Date: Wednesday, June 28, 2023
Source: Wall Street Journal
SINGAPORE—Sinking global trade is pummeling Asian exports, bringing some relief on inflation to U.S. and other Western consumers.
But easing prices for home furnishings, electronics and other manufactured goods don’t signal high inflation will soon be defeated. Wage growth and services price gains are still elevated. And central banks in the U.S. and Europe are warning they aren’t finished raising interest rates in their fight to cool inflation.
Cheap Asian goods helped keep a lid on price growth for decades before the pandemic. Economists say that phenomenon is unlikely to return with the same intensity now that the high-water mark of globalization has passed.
Asia’s powerhouse exporters enjoyed a boom in overseas sales during the pandemic as locked-down consumers splurged on new computers, workout gear and home improvements.
On a rolling 12-month basis, the U.S. dollar value of exports from China, Japan, South Korea, Taiwan and Singapore peaked last year in September at $6.1 trillion. That was 40% higher than recorded over the 12 months through March 2020, when the pandemic began, according to a Wall Street Journal analysis of official figures compiled by data provider CEIC.
Asian exports started sliding late last year as rising interest rates took some heat out of economic growth. Western consumers have slowed spending on goods in favor of eating out, traveling and other services they missed during the pandemic. Hopes that China’s reopening would spur a rebound in trade have fizzled along with the country’s consumer-led recovery.
Exports from South Korea over the 12 months through May were 11% lower than they were in the year through September. Taiwan exports were down 14% over the same period. Singapore’s were down 6%, Japan’s 4% and China’s by 3%.
The weakness in trade is showing up in the prices charged for goods when they leave Asia’s factories. Chinese producer prices fell 4.6% in May compared with a year earlier, the eighth straight month of declining supplier prices in the world’s largest factory floor. Similar gauges of inflation in other Asian exporter economies are weakening, too, as lower commodity prices reduce costs and collapsing demand for goods saps companies’ pricing power.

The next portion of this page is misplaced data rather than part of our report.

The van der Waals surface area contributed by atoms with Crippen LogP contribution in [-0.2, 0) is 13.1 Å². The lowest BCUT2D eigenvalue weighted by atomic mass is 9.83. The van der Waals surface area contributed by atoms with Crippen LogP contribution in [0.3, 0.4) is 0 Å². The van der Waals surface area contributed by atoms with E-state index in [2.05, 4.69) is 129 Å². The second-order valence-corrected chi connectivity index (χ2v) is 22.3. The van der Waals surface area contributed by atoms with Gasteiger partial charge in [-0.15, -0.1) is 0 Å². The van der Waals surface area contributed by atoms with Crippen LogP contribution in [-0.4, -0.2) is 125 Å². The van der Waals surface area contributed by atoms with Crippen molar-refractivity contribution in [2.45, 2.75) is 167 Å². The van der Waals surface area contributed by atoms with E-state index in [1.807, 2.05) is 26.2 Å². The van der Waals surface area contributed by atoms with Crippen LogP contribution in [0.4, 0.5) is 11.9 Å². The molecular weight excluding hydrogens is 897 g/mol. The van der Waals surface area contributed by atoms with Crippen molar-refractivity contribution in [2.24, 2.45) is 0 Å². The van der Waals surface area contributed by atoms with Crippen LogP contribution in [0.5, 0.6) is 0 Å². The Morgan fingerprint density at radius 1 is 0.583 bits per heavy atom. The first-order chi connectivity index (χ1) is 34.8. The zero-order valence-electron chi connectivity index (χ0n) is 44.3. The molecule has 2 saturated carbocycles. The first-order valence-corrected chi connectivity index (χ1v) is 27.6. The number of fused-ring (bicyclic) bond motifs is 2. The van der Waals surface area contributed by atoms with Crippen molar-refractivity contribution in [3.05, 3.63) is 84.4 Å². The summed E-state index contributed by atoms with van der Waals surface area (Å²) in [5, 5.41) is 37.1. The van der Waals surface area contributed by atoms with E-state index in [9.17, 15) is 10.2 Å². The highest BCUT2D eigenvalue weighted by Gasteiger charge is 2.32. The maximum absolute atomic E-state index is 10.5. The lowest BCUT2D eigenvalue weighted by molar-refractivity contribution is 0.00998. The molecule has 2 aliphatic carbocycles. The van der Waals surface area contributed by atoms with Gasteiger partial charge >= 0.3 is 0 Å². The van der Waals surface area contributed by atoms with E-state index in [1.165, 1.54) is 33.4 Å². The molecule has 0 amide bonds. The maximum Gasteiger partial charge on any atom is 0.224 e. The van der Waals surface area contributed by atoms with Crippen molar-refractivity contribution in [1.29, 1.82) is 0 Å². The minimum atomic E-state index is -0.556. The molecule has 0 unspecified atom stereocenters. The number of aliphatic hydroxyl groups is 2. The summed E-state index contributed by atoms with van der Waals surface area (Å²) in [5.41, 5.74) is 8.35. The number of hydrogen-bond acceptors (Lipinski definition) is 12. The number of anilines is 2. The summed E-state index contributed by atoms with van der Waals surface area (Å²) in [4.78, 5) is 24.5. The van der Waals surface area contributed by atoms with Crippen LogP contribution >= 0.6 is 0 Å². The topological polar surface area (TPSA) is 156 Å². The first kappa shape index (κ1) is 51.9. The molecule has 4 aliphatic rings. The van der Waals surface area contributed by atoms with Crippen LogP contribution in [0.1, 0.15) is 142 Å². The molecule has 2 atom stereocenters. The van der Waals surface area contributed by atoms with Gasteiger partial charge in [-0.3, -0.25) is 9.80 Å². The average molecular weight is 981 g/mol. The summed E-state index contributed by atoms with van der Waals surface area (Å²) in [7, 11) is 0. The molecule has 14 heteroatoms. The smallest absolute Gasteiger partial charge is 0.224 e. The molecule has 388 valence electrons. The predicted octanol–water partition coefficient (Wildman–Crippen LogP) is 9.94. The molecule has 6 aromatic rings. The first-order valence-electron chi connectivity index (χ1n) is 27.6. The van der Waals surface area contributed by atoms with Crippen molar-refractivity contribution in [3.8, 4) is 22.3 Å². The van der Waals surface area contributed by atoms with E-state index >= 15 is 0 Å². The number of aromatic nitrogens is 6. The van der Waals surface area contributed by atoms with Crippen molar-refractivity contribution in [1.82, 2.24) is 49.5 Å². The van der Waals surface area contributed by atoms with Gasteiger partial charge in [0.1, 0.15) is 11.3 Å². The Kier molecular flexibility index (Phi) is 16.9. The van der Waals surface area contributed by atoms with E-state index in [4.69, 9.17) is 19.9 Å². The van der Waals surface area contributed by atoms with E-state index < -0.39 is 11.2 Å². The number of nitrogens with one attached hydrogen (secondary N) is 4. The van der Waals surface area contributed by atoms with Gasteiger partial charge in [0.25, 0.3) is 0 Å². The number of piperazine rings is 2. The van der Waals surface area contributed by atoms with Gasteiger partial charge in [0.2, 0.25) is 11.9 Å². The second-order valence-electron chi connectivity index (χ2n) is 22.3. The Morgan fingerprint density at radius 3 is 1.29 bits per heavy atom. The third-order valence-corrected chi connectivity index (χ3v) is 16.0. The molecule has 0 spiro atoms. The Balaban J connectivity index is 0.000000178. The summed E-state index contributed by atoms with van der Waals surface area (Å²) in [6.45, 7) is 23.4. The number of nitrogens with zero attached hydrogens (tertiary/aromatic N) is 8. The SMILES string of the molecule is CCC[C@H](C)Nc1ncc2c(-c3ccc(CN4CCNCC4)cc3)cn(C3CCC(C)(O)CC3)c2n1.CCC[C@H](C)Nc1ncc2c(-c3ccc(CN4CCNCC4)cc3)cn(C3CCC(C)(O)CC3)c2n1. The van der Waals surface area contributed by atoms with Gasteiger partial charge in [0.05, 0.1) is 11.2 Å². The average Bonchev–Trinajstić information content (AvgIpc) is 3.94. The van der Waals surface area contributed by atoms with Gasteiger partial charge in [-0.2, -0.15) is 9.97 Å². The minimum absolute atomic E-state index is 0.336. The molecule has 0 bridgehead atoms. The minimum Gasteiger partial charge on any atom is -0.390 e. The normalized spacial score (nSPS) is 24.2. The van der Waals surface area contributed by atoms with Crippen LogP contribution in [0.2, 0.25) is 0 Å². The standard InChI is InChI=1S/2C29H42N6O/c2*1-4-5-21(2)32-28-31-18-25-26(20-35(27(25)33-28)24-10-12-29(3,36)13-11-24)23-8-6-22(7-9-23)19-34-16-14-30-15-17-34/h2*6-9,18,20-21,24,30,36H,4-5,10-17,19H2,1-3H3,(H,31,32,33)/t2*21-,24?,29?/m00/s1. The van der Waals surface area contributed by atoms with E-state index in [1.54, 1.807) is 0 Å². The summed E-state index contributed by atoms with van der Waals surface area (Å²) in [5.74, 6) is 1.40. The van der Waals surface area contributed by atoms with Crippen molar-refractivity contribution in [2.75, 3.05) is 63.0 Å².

The effects of cooling Asia trade are starting to be felt in the U.S., where the Federal Reserve signaled it expects to further increase interest rates after holding them steady this month.
U.S. import prices for goods from Hong Kong, Singapore, Taiwan and South Korea were down 6.3% in May compared with a year earlier, according to the Labor Department. Import prices were down 2% from China and 3.7% from the Association of Southeast Asian Nations, a 10-member group that includes Indonesia, Malaysia and Thailand.
The prices paid by importers don’t quite line up with the prices faced by consumers, as companies need to cover labor, shipping and other costs to get products into stores.
Nonetheless, prices declined in May from a year earlier for a variety of goods in the U.S. that are often sourced from Asia, including furniture, home appliances, televisions, sports equipment, computers and smartphones.
Overall U.S. inflation is proving resilient, though. The consumer-price index, which measures what Americans pay for goods and services, rose 4% in May from a year earlier—twice the Fed’s 2% goal. Core consumer prices, which exclude food and energy, climbed 5.3%.
If surging prices for goods during the pandemic delivered the first burst of inflation, and rocketing energy prices after Russia invaded Ukraine propelled the second, then the current stickiness of inflation is being fueled by increases in wages and the price of services. So while easing goods-price inflation is welcome, it doesn’t mean central banks have won the battle, economists say.
“The disinflation impulse coming from Asia is not going to be the magic bullet for the West’s inflation problem,” said Frederic Neumann, chief Asia economist at HSBC in Hong Kong, referring to the slowing pace of price increases.
In the decades before the pandemic, the integration of China into the global economy contributed to a long spell of low and stable inflation enjoyed by many Western economies. The broader integration of markets for goods, services, labor and capital under the banner of globalization meant cheaper goods for consumers and fewer inflation worries for central banks, though economists debate just how big the effects were.
Now, governments and corporations are tiptoeing away from unfettered globalization in the interests of security and economic resilience. Manufacturers are adding factories in Vietnam or India while reducing their reliance on China, reflecting concern over icy relations between the U.S.-led West and Beijing. Governments are dangling subsidies in strategic industries such as semiconductors and green-technology products to bring investment and jobs home.
Such trade fractures can increase costs for manufacturers, which, alongside healthier global demand, suggests that inflation in the future won’t be as subdued as it was in the recent past, economists say.
That doesn’t mean globalization is over or that Asia won’t remain a competitive place to manufacture. But it does mean Asia is unlikely to be as potent a force in tempering price gains as it once was.
“The golden era of globalization—and the disinflationary pressure associated with that—I think that has gone,” said Neil Shearing, group chief economist at Capital Economics in London.